The book is organized into two parts. Part I covers the basic mechanisms of immune evasion, and Part II presents clinical case scenarios of immune evasion. Part I includes 12 chapters that are loosely grouped around distinct issues that can contribute to immune evasion. However, the chapters are not formally organized in any thematic way, and some of the chapters seem somewhat out of order. For instance, Chapters 1, 8, 9, and 12 deal primarily with issues intrinsic to the tumor cell, while intervening chapters deal with issues related to T cells or dendritic cells. This loose organization detracts somewhat from the readability of the first part of the book. Nevertheless, a great deal of worthwhile information is provided in these chapters by authors who have contributed seminal studies to the field. For instance, Ochoa and coauthors (Chapter 2) and Derweesh and coauthors (Chapter 7) outline the compelling evidence for signaling defects present in T cells of tumor-bearing animal models and cancer patients. They provide plausible mechanistic explanations for how these defects can impair the antitumor immune response. Similarly, Tatsumi and coauthors (Chapter 4) discuss how antitumor immunity can be generated by enhancing CD4+ T-cell responses, while Cohen and coauthors (Chapter 11) describe useful principles for optimizing adaptive immunotherapy.

Part II includes 7 chapters that review the clinical relevance of immune defects in cancer patients. Written by experts in the field, these chapters greatly strengthen both the readability and clinical significance of the book. For instance, Chapters 13 and 14 re-emphasize one of the critical themes of this book—that although tumor antigen-specific T lymphocytes can be easily found in tumor-bearing patients, these immune cells do not necessarily control the progression of malignant tumors. The remaining chapters of Part II describe immune defects found in distinct types of cancers, including renal cell carcinoma, lymphoma, lung cancer, and brain tumors. These chapters point to evidence that diverse cancers can harbor similar host defects in the cellular immune system.

Overall, Cancer Immunotherapy at the Crossroads is interesting, accurate, and timely. During the past decade, much attention has been focused on developing sophisticated immune-based therapies for the treatment of cancer, but with inconsistent clinical benefit to date. This book affords a look at some of the critical defects in the antitumor immune response that may explain the therapeutic limitations of cancer immunotherapy, and it proposes possible strategies to overcome them. While this book will not provide medical oncologists with practical information on how to administer immunotherapeutic treatments to patients with cancer, it does offer a comprehensive, broad overview of the successes and failures of cancer immunotherapy, which may help to enlighten readers about the current challenges and opportunities in the field. The book will appeal particularly to clinical and laboratory professionals who are actively involved in the area of cancer immunotherapy research, as well as others who want to expand their repertoire of knowledge about issues pertinent to the topic.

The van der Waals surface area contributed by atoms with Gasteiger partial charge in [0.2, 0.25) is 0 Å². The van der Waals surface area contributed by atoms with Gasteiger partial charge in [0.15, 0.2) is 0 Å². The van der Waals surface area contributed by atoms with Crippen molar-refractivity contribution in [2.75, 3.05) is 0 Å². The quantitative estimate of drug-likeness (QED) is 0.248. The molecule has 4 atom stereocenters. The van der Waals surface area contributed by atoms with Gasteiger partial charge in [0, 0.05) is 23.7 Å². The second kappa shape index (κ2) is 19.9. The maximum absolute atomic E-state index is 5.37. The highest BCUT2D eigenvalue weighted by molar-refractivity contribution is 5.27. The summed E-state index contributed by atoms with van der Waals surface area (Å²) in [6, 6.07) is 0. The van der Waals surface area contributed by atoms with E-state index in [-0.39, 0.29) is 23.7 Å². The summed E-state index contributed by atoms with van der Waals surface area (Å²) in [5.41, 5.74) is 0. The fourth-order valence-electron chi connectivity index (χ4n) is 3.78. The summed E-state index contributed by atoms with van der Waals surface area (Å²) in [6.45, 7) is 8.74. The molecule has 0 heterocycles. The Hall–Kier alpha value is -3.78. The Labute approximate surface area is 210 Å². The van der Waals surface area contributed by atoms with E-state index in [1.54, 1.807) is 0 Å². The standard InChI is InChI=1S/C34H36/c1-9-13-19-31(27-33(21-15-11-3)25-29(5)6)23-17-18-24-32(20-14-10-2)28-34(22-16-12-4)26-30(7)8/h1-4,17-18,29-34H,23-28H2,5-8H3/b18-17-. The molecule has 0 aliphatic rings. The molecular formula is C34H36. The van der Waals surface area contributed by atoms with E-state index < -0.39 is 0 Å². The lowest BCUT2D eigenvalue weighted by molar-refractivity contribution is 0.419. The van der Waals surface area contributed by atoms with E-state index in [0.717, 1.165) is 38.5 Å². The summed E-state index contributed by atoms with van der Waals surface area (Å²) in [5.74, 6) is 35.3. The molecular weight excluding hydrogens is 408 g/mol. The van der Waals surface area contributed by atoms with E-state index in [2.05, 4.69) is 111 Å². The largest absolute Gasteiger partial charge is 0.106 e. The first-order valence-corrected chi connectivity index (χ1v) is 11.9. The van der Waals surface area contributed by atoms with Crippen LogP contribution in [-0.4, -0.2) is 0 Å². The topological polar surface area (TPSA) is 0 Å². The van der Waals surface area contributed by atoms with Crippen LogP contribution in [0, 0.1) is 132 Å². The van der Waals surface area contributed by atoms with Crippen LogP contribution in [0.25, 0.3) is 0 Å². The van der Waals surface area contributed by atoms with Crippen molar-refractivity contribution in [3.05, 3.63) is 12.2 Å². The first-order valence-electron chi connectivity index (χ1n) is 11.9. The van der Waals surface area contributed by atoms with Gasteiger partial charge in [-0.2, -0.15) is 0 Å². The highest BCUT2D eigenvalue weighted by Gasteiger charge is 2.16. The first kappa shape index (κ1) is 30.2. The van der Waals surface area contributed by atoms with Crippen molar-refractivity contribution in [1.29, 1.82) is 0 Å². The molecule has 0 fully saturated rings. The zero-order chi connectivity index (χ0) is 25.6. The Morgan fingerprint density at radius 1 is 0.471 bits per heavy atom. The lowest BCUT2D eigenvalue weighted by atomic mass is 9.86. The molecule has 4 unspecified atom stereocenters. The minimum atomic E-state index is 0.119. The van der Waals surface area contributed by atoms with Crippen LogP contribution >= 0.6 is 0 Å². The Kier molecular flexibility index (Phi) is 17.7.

The price of $135.00 is appropriate for this comprehensive review on a topic that is quickly becoming important to oncologists. Overall, the chapters are succinct, well written, and informative. While the organization of the book might have been improved by better thematic grouping of the chapters into distinct subparts, the content is presented in a style that is both comprehensible and interesting.


Articles from Neuro-Oncology are provided here courtesy of Society for Neuro-Oncology and Oxford University Press